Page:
FOR MORE INFORMATION ABOUT THE 2016 STATE OF THE REGION ECONOMIC FORECAST EVENT, GO TO www.ieep.com

Inland Empire economist John Husing continues explaining to KVCR's Ken Vincent how the new, larger class of cargo container "megaships" will require big changes in several sectors of the international cargo shipping industry, including accommodating a big increase in the amount of truck traffic on inland freeways traveling between the coastal ports and IE logistics centers.

John Husing, the Chief Economist for the Inland Empire Economic Partnership, continues his talk with KVCR's Ken Vincent about how an expected "bulge" in the amount of cargo being shipped into the Ports of Los Angeles and Long Beach will affect IE warehouses and logistics-related businesses.

Inland Empire Economic Partnership Chief Economist John Husing continues his conversation with KVCR's Ken Vincent about coming changes to the cargo shipping industry as new "megaships" will soon be delivering an increased number of cargo containers to world ports.  This morning, Dr. Husing talks about how rail transport could help handle more cargo in the future.

John Husing, Chief Economist for the Inland Empire Economic Partnership, continues his conversation with KVCR's Ken Vincent about the impact that huge, new cargo "mega-ships" will have on the international -- and Inland Empire -- shipping industry.  In this segment, Dr. Husing talks about how a larger number of containers that need to be shipped out of the port could create a transportation "bulge" on area freeways.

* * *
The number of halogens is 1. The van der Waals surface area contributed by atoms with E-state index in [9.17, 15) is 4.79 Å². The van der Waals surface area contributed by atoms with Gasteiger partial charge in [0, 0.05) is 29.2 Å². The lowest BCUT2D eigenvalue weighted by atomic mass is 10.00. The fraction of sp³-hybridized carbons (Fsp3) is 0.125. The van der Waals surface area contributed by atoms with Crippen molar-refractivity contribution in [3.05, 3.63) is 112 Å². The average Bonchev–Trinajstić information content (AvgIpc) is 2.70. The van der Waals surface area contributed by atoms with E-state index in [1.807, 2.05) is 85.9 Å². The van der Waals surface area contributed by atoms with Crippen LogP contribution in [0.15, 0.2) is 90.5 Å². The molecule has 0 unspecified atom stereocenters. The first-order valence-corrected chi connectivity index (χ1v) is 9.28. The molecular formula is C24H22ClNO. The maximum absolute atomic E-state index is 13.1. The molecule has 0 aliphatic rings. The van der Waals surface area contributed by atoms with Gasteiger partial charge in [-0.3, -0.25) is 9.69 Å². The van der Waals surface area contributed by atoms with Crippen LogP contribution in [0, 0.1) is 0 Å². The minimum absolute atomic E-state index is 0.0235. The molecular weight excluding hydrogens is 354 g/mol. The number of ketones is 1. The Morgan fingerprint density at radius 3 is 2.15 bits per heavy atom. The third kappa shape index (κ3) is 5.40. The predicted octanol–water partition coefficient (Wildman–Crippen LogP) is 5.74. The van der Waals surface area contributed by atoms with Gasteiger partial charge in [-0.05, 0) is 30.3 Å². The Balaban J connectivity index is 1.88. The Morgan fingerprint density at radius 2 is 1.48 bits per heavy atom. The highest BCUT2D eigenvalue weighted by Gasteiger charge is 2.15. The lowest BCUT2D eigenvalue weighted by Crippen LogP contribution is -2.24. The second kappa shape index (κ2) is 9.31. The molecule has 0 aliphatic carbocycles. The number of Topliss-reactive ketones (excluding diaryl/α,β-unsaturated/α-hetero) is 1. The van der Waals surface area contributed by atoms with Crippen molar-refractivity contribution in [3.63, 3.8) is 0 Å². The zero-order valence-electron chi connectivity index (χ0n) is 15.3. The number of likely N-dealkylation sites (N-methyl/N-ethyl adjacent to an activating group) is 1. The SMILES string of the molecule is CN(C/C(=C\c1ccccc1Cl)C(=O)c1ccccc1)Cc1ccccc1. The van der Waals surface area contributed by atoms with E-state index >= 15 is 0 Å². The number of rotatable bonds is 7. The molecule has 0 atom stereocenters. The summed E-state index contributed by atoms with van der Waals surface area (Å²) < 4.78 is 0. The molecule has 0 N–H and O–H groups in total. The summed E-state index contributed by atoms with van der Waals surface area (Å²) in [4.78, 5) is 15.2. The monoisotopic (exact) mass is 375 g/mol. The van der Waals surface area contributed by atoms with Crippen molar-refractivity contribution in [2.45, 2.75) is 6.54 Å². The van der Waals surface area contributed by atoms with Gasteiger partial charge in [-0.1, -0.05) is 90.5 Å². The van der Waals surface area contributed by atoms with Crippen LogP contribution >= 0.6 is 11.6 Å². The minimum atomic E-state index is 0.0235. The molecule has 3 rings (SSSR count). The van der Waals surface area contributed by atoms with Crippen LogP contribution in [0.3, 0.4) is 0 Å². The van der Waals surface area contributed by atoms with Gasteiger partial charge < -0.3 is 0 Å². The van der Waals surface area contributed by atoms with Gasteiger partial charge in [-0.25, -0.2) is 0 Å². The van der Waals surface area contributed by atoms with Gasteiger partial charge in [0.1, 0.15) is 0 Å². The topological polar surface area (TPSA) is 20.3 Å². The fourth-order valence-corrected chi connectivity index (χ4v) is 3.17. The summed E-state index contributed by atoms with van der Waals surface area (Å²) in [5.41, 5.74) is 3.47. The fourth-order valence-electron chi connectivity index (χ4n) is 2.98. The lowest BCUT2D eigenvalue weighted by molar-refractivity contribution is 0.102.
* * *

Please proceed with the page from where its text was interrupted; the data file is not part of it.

Inland Empire Economic Partnership Chief Economist John Husing tells KVCR's Ken Vincent why there is still a lot that U.S. ports and the rest of the international cargo shipping industry have to do before they can start handling cargo on the new class of "megaships" that will soon be carrying cargo containers between ports around the world.

John Husing, Chief Economist for the Inland Empire Economic Partnership, continues the discussion we began last week about how the new fleet of cargo container-carrying megaships soon to be plying the world's waters will change the face of international trade -- perhaps giving California an advantage.

John Husing, Chief Economist for the Inland Empire Economic Partnership, begins a new series of weekly conversations with KVCR's Ken Vincent about how new, larger, so-called "mega-ships" -- with the capacity to carry many more cargo containers between international ports than current cargo ships -- will likely force big changes in how ports, shipping and trucking companies, and IE logistics centers do business in the future.

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John Husing, Chief Economist for the Inland Empire Economic Partnership, continues his series of segments explaining how and why the Federal Reserve's recent decision to raise interest rates for the first time in years will snake it's way through the financial system before consumers will notice much difference in bank, auto, or home loans.

John Husing, Chief Economist for the Inland Empire Economic Partnership, continues a series of weekly conversations with KVCR's Ken Vincent about the Federal Reserve Bank of the United States.  In this segment, Dr. Husing explains how the Federal Reserve's decision to raise interest rates for the first time in nearly a decade will affect consumers' ability to get loans from commercial banks.